Posted by: Billy Marsh | November 18, 2007

The Anti-Narnia?

The Golden CompassWhere does one get the ego to make such a claim? Apparently, Phillip Pullman feels comfortable enough to contruct an apologetic-fiction work in response to C. S. Lewis’ masterpiece. Pullman is the author of the trilogy, His Dark Materials, from which the first installment of the series, The Golden Compass, will hit the big screen this Christmas. As of late, I’ve been picking up tid-bits of warnings here and there from within Christian circles with respect to the upcoming fantasy trilogy which “New Line” cinema is marketing as their follow-up Christmas blockbuster franchise since they finished off The Lord of the Rings trilogy. But, let’s just be real here, they mine as well close up shop, turn-off the lights, lock the doors, and go home if they’re going to try and deliver the same type of movie-going experience as they did with Peter Jackson’s movies, and even more so, with J. R. R. Tolkien’s life’s work. Like Viggo Mortenson said so well in one of the behind-the-scenes interviews, there will never be another movie like The Lord of the Rings simply because there isn’t another story like it.

Anyways, enough with that rabbit-trail. Christians are on their guard right now as the movie picks up in its publicity. Pullman has constructed a fantasical-atheistic world where the Church is the enemy and God dies. Wow, that feels weird even typing it. In a recent article that I read on Baptist Press, I was amazed at just how blatantly antagonistic Pullman is towards C. S. Lewis, Christianity, and God. The article reports that Pullman feels contempt for Lewis’ fictional works and calls them “propaganda in the service of life-hating ideology.” Pullman has intentionally sought to write an atheistic, children’s story where religious ideas do not form the basis of the world (as if his story will be completely unbiased from his religiosity even if his religion contains no god). Later in the article, he is quoted as saying, “My books are about killing God.”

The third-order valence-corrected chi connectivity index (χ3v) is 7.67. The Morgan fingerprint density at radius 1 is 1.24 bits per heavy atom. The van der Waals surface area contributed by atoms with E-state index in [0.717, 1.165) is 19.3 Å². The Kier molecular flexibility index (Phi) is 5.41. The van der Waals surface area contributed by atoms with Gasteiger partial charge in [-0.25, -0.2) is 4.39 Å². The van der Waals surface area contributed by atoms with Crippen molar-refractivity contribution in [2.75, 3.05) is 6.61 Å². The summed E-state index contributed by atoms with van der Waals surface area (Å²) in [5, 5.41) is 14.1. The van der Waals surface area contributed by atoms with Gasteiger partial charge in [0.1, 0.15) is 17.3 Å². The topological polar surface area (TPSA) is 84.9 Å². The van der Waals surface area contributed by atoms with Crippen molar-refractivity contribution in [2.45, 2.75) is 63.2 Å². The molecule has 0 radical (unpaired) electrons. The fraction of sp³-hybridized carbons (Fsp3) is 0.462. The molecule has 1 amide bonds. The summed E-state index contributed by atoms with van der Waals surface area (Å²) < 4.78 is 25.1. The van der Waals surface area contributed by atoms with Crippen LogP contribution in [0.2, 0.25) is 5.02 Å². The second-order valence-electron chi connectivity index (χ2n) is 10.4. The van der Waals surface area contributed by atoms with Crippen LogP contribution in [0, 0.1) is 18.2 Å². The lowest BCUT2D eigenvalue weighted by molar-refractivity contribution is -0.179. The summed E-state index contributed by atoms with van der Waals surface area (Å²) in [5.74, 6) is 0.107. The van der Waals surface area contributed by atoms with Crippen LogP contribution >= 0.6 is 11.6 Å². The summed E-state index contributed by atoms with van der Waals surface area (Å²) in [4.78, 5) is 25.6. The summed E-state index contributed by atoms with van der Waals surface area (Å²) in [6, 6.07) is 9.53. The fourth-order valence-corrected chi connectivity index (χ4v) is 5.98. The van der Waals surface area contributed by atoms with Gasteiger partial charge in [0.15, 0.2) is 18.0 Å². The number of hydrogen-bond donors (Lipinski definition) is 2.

The timing of the adaptation of his books into movie form does not seem to be mere pop-culture coincidence. As our culture grows more and more atheistic and anti-Christian, I suspect that movies as such, which just happen to be children stories, are just a foretaste of what is to come. I’m not here to bash Pullman because I haven’t read his work nor am I familiar with him or the movies. Most of what I have written, I only found out just recently. But, Christmas is coming fast and so will the movie, so don’t be ignorant. I’m more concerned with Christians being ready to defend their faith in the wake of a movie which will raise many questions and concerns, probably in the form of disdain and antagonism, than I am with persuading you all not to see the movies.

There is much more eye-opening information concerning these movies presented in the Baptist Press’ article. Please click here and read it for yourself.

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Responses

  1. Billy,

    What I have found to be a very keen observation concerning Pullman’s work is that he himself has a false understanding of who the triune God truly is. His understanding is Christ-less. Therefore, the god he sets up in his work to kill is really not the Christian god at all. He thus “shoots himself in the foot”, so to speak. In this debate, Christians must keep in mind that as they write against Pullman’s work, they must present God accurately in their own argumentation, and not simply buy in to Pullman’s false representation of God.

    Love you man,

    Bret


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